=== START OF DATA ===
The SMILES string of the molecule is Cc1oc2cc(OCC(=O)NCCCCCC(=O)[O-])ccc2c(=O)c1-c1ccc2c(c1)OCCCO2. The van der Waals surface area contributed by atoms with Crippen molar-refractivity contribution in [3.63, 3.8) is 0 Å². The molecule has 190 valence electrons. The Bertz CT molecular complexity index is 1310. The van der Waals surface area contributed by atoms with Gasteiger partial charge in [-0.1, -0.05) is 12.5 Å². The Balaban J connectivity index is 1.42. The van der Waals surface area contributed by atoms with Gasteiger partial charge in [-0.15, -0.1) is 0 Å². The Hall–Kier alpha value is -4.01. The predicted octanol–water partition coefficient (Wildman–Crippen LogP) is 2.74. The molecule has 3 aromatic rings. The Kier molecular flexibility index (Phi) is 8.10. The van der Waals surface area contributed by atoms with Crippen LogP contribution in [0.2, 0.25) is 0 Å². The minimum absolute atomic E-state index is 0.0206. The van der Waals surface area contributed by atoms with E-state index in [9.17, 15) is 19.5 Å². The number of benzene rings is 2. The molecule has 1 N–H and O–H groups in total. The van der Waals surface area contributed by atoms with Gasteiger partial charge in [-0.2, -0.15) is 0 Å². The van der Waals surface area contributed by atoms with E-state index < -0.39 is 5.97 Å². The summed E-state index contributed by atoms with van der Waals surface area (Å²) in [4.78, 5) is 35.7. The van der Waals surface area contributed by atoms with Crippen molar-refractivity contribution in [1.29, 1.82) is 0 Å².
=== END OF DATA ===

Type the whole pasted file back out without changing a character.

The SMILES string of the molecule is Cc1oc2cc(OCC(=O)NCCCCCC(=O)[O-])ccc2c(=O)c1-c1ccc2c(c1)OCCCO2. The van der Waals surface area contributed by atoms with Crippen molar-refractivity contribution in [3.63, 3.8) is 0 Å². The molecule has 190 valence electrons. The Bertz CT molecular complexity index is 1310. The van der Waals surface area contributed by atoms with Gasteiger partial charge in [-0.1, -0.05) is 12.5 Å². The Balaban J connectivity index is 1.42. The van der Waals surface area contributed by atoms with Gasteiger partial charge in [-0.15, -0.1) is 0 Å². The Hall–Kier alpha value is -4.01. The predicted octanol–water partition coefficient (Wildman–Crippen LogP) is 2.74. The molecule has 3 aromatic rings. The Kier molecular flexibility index (Phi) is 8.10. The van der Waals surface area contributed by atoms with Crippen LogP contribution in [0.2, 0.25) is 0 Å². The minimum absolute atomic E-state index is 0.0206. The van der Waals surface area contributed by atoms with E-state index in [9.17, 15) is 19.5 Å². The number of benzene rings is 2. The molecule has 1 N–H and O–H groups in total. The van der Waals surface area contributed by atoms with Gasteiger partial charge in [-0.2, -0.15) is 0 Å². The van der Waals surface area contributed by atoms with E-state index < -0.39 is 5.97 Å². The summed E-state index contributed by atoms with van der Waals surface area (Å²) in [4.78, 5) is 35.7. The van der Waals surface area contributed by atoms with Crippen molar-refractivity contribution in [1.29, 1.82) is 0 Å².